Equity for New York City Specialized High Schools

New York City Mayor Bill de Blasio, without consulting Asian American leaders or organizations, has proposed eliminating the standardized test that determines admission to the city’s top public high schools. This test, known as the SHSAT, or Specialized High School Admissions Test, has been taken by successfully thousands of immigrant and Asian American students who cannot afford private education. The mayor’s proposal will result in a 75% decrease in Korean-speaking students at these high schools. KAPA therefore urges defeat of the mayor’s proposal in the New York State legislature.

Background: What’s so special about the “specialized high schools”

The crown jewels of the New York City public school system are its eight specialized high schools. The three largest and oldest of these — Stuyvesant High School, Bronx Science, and Brooklyn Tech — were founded to educate students talented and advanced in science, mathematics and technology, and have produced fourteen Nobel Prize winners.

Since the 1930’s, admission to these schools has been determined by a single standardized test. Over the past few decades, the number of Asian American students has gradually increased – today, over fifty percent of the population of these high schools is Asian American. With median incomes at these schools at or near the poverty level, however, Asian American students at these schools are neither wealthy nor privileged.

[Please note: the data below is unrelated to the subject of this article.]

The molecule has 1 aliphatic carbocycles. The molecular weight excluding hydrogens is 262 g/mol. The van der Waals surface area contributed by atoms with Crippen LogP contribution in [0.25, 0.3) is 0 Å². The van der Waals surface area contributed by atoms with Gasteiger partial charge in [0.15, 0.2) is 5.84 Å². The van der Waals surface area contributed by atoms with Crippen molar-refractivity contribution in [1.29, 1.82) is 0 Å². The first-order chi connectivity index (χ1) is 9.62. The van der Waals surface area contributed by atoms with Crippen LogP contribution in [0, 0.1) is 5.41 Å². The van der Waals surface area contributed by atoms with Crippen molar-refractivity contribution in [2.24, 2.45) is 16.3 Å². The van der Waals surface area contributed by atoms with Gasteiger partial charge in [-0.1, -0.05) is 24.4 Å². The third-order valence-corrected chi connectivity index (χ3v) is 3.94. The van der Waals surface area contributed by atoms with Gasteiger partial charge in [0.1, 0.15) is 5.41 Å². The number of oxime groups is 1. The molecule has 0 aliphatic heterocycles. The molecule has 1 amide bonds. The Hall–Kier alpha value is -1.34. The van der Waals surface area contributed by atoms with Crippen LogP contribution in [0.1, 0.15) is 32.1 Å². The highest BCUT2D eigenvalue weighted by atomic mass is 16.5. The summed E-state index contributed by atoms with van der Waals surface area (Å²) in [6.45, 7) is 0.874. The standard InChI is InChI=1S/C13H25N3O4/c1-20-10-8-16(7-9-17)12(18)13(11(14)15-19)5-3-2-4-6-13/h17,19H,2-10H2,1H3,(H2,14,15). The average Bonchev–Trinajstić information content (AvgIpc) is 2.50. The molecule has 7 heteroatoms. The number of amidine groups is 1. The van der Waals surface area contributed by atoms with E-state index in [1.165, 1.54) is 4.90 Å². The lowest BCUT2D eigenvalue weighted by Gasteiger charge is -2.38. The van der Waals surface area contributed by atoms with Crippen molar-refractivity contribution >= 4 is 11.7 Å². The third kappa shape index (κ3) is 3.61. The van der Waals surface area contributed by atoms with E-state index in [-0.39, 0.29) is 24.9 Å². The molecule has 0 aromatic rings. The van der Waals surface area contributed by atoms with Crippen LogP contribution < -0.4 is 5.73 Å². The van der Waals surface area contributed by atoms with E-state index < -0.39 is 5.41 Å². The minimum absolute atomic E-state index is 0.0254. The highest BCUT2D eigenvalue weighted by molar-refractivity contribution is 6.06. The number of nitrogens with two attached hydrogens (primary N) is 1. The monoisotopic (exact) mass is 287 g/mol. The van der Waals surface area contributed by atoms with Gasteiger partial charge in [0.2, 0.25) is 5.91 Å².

Why this issue matters 

Mayor de Blasio’s publicly stated goal is to increase racial and ethnic diversity at New York’s top high schools. This is a commendable policy goal when executed transparently and standards remain consistently and equally applied to all students. However, his proposals significantly raise standards for students more likely to be Asian American, and lower standards for students more likely to be Latino or African American. Furthermore, the undertones in the public conversation suggest that the number of Asian American students must be reduced to more “palatable” levels. In fact, the NYC Department of Education projects that under the mayor’s plan,  the number of specialized high school seats now earned by students whose primary language spoken at home is Korean will be cut by 75%, more than any other ethnicity.

This is not just a New York issue; it is a national one. As Asian Americans we are keenly aware of these undertones throughout our society, at all levels of our educational system, both public and private. How many Asian Americans is too many? Even if the mayor’s proposal is well-intended, it is clear that it callously ignores the disproportionate and significantly adverse impact on the Asian American community.

Rather than focusing on strategies and programs that help all disadvantaged communities succeed on the entrance exam, the mayor has proposed to eliminate it. This directly hurts communities like ours that, for many years, have been playing by the rules and succeeding.